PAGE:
Nov 15, 2022 - News

Remembering North Carolina writer Philip Gerard

Portrait of Phillip Gerard posing in front of a desk and bookshelf

Philip Gerard. Photo courtesy of UNC Wilmington

The great North Carolina writer Philip Gerard died last week at 67. If you love this state and endeavor to know more about it, you’ve probably seen his work:

  • His latest book, “North Carolina in the 1940s,” was published by Blair in August.
  • And his exhaustive Our State series about the Civil War in North Carolina is without question the definitive account of the matter in this state.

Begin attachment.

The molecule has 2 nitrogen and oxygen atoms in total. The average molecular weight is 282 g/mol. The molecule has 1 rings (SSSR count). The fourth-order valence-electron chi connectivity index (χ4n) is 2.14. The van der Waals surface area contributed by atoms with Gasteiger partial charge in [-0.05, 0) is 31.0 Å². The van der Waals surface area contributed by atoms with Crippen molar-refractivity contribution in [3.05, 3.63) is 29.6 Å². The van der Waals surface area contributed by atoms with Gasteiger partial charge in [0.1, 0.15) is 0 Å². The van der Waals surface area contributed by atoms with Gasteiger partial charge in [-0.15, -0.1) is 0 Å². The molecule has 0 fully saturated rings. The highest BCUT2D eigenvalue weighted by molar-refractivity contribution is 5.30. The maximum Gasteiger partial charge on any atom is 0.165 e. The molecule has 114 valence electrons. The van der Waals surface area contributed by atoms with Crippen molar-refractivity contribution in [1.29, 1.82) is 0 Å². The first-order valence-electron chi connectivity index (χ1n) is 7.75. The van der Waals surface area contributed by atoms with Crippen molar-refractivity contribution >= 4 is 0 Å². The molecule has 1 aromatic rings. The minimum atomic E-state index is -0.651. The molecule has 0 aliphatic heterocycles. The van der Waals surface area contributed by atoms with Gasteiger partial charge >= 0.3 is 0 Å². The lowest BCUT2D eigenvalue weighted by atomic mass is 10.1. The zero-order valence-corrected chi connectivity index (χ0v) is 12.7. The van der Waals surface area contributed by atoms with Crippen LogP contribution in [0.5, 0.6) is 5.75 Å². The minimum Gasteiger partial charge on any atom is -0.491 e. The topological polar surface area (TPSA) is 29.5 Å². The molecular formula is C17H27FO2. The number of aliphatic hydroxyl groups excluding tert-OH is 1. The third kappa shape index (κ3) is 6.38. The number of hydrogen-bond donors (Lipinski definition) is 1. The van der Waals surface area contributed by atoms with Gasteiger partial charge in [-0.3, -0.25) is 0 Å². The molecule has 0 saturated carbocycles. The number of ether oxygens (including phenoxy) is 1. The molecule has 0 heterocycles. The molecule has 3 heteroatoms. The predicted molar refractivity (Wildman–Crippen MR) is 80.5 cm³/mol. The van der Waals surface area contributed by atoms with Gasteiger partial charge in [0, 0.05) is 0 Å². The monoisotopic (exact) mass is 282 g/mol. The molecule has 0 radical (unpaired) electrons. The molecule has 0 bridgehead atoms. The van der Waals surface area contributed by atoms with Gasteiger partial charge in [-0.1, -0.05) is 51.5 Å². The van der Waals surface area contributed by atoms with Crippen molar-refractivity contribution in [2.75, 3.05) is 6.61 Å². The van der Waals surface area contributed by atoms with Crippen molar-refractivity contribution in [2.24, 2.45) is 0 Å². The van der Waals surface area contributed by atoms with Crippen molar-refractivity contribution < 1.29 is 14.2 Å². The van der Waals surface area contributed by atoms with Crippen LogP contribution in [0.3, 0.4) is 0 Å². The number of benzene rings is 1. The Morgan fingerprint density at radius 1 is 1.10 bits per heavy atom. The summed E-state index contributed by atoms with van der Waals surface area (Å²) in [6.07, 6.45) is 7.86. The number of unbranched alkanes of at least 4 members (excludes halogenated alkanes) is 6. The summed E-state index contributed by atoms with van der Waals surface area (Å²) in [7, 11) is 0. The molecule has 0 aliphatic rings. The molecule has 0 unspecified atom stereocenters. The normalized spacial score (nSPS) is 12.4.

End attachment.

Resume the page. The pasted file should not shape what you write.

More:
I worked as Philip’s editor at Our State from 2009 to 2012. He taught me two things I’ll never forget:

One was a writing tip, from the Civil War series. He wrote the entire thing in the present tense in an effort to put readers in the place and time. When he’d write about a person who died in war, he’d try to piece together a scene from the night before, or week before.

  • They may be dead to us now, Philip thought, but through his research and words they become three-dimensional characters doing ordinary things — they brush their teeth; they read a book — unaware that they are hours from death.

The second was a life lesson. Around 2010 we sent him to interview someone who was downright rude to him. We editors were aghast: Who could be mean to Philip Gerard?

  • But Philip didn’t mind because, as he put it, “You never know where you enter someone’s story.”

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